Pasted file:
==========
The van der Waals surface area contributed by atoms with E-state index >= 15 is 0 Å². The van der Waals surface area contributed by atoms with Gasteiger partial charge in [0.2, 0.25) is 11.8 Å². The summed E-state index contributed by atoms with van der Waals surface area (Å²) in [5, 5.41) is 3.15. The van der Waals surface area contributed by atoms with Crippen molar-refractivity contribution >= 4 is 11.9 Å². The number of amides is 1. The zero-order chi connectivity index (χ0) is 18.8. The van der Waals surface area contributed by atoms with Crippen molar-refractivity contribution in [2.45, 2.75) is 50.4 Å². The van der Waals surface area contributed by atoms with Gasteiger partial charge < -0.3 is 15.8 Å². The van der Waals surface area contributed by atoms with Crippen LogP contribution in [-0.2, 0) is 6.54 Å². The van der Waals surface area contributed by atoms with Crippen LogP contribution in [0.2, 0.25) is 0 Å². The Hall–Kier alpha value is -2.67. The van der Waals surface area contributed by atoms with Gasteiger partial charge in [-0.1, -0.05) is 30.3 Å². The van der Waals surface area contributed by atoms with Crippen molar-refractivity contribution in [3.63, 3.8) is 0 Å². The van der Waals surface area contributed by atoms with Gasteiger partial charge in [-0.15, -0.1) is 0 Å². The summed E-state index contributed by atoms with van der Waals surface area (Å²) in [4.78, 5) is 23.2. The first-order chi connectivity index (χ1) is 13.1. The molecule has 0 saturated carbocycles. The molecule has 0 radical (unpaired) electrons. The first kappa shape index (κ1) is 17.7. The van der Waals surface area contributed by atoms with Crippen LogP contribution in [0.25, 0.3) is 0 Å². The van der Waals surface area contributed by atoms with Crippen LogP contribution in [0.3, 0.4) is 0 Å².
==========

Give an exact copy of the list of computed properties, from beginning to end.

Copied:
The van der Waals surface area contributed by atoms with E-state index >= 15 is 0 Å². The van der Waals surface area contributed by atoms with Gasteiger partial charge in [0.2, 0.25) is 11.8 Å². The summed E-state index contributed by atoms with van der Waals surface area (Å²) in [5, 5.41) is 3.15. The van der Waals surface area contributed by atoms with Crippen molar-refractivity contribution >= 4 is 11.9 Å². The number of amides is 1. The zero-order chi connectivity index (χ0) is 18.8. The van der Waals surface area contributed by atoms with Crippen molar-refractivity contribution in [2.45, 2.75) is 50.4 Å². The van der Waals surface area contributed by atoms with Gasteiger partial charge < -0.3 is 15.8 Å². The van der Waals surface area contributed by atoms with Crippen LogP contribution in [-0.2, 0) is 6.54 Å². The van der Waals surface area contributed by atoms with Crippen LogP contribution in [0.2, 0.25) is 0 Å². The Hall–Kier alpha value is -2.67. The van der Waals surface area contributed by atoms with Gasteiger partial charge in [-0.1, -0.05) is 30.3 Å². The van der Waals surface area contributed by atoms with Crippen molar-refractivity contribution in [3.63, 3.8) is 0 Å². The van der Waals surface area contributed by atoms with Gasteiger partial charge in [-0.15, -0.1) is 0 Å². The summed E-state index contributed by atoms with van der Waals surface area (Å²) in [4.78, 5) is 23.2. The first-order chi connectivity index (χ1) is 13.1. The molecule has 0 saturated carbocycles. The molecule has 0 radical (unpaired) electrons. The first kappa shape index (κ1) is 17.7. The van der Waals surface area contributed by atoms with Crippen LogP contribution in [0.25, 0.3) is 0 Å². The van der Waals surface area contributed by atoms with Crippen LogP contribution in [0.3, 0.4) is 0 Å².